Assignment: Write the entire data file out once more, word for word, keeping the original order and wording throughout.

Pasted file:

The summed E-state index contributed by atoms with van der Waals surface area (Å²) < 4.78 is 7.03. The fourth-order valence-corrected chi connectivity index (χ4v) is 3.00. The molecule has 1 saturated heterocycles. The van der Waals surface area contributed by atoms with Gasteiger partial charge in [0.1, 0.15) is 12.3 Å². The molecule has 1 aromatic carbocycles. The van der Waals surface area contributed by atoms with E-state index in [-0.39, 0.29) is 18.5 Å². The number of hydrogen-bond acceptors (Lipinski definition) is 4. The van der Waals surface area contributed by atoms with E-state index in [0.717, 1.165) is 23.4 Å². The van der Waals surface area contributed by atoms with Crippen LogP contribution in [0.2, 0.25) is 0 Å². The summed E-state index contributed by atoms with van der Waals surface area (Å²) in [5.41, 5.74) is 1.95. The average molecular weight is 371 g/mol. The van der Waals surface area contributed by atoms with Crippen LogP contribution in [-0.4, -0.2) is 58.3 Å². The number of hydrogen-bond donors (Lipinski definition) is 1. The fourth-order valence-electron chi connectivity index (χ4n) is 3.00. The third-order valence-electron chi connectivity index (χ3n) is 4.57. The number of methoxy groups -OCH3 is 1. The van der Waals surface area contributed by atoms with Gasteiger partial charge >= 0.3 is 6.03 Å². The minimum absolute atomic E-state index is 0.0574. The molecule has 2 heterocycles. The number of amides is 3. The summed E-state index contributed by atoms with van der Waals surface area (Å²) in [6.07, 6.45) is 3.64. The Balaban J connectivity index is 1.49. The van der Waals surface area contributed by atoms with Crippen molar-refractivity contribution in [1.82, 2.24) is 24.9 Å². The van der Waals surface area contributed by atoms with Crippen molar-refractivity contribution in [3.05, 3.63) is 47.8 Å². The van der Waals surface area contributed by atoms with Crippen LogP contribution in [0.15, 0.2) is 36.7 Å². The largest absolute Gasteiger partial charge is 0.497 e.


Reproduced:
The summed E-state index contributed by atoms with van der Waals surface area (Å²) < 4.78 is 7.03. The fourth-order valence-corrected chi connectivity index (χ4v) is 3.00. The molecule has 1 saturated heterocycles. The van der Waals surface area contributed by atoms with Gasteiger partial charge in [0.1, 0.15) is 12.3 Å². The molecule has 1 aromatic carbocycles. The van der Waals surface area contributed by atoms with E-state index in [-0.39, 0.29) is 18.5 Å². The number of hydrogen-bond acceptors (Lipinski definition) is 4. The van der Waals surface area contributed by atoms with E-state index in [0.717, 1.165) is 23.4 Å². The van der Waals surface area contributed by atoms with Crippen LogP contribution in [0.2, 0.25) is 0 Å². The summed E-state index contributed by atoms with van der Waals surface area (Å²) in [5.41, 5.74) is 1.95. The average molecular weight is 371 g/mol. The van der Waals surface area contributed by atoms with Crippen LogP contribution in [-0.4, -0.2) is 58.3 Å². The number of hydrogen-bond donors (Lipinski definition) is 1. The fourth-order valence-electron chi connectivity index (χ4n) is 3.00. The third-order valence-electron chi connectivity index (χ3n) is 4.57. The number of methoxy groups -OCH3 is 1. The van der Waals surface area contributed by atoms with Gasteiger partial charge >= 0.3 is 6.03 Å². The minimum absolute atomic E-state index is 0.0574. The molecule has 2 heterocycles. The number of amides is 3. The summed E-state index contributed by atoms with van der Waals surface area (Å²) in [6.07, 6.45) is 3.64. The Balaban J connectivity index is 1.49. The van der Waals surface area contributed by atoms with Crippen molar-refractivity contribution in [1.82, 2.24) is 24.9 Å². The van der Waals surface area contributed by atoms with Crippen molar-refractivity contribution in [3.05, 3.63) is 47.8 Å². The van der Waals surface area contributed by atoms with Crippen LogP contribution in [0.15, 0.2) is 36.7 Å². The largest absolute Gasteiger partial charge is 0.497 e.